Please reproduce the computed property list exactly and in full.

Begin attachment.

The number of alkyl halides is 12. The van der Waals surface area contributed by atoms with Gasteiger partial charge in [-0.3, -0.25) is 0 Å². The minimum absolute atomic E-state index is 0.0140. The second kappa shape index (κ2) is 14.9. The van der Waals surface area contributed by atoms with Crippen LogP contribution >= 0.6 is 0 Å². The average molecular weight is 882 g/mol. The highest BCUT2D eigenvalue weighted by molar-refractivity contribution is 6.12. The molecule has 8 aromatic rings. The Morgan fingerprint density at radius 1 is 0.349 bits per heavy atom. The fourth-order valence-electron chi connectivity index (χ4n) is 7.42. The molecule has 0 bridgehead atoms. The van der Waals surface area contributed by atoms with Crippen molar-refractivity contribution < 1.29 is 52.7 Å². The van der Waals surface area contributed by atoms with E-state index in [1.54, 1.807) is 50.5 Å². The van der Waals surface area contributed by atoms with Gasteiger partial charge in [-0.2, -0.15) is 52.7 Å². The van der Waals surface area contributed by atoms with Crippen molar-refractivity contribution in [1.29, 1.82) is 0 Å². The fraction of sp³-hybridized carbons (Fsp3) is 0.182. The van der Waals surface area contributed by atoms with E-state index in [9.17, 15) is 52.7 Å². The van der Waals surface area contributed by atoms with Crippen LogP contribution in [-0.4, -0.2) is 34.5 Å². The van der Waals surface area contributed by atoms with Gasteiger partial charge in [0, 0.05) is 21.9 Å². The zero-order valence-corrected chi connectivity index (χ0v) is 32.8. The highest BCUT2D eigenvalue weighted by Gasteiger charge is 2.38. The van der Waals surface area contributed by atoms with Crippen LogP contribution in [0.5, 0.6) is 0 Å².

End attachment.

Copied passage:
The number of alkyl halides is 12. The van der Waals surface area contributed by atoms with Gasteiger partial charge in [-0.3, -0.25) is 0 Å². The minimum absolute atomic E-state index is 0.0140. The second kappa shape index (κ2) is 14.9. The van der Waals surface area contributed by atoms with Crippen LogP contribution >= 0.6 is 0 Å². The average molecular weight is 882 g/mol. The highest BCUT2D eigenvalue weighted by molar-refractivity contribution is 6.12. The molecule has 8 aromatic rings. The Morgan fingerprint density at radius 1 is 0.349 bits per heavy atom. The fourth-order valence-electron chi connectivity index (χ4n) is 7.42. The molecule has 0 bridgehead atoms. The van der Waals surface area contributed by atoms with Crippen molar-refractivity contribution < 1.29 is 52.7 Å². The van der Waals surface area contributed by atoms with E-state index in [1.54, 1.807) is 50.5 Å². The van der Waals surface area contributed by atoms with Gasteiger partial charge in [-0.2, -0.15) is 52.7 Å². The van der Waals surface area contributed by atoms with Crippen molar-refractivity contribution in [1.29, 1.82) is 0 Å². The fraction of sp³-hybridized carbons (Fsp3) is 0.182. The van der Waals surface area contributed by atoms with E-state index in [9.17, 15) is 52.7 Å². The van der Waals surface area contributed by atoms with Crippen LogP contribution in [-0.4, -0.2) is 34.5 Å². The van der Waals surface area contributed by atoms with Gasteiger partial charge in [0, 0.05) is 21.9 Å². The zero-order valence-corrected chi connectivity index (χ0v) is 32.8. The highest BCUT2D eigenvalue weighted by Gasteiger charge is 2.38. The van der Waals surface area contributed by atoms with Crippen LogP contribution in [0.5, 0.6) is 0 Å².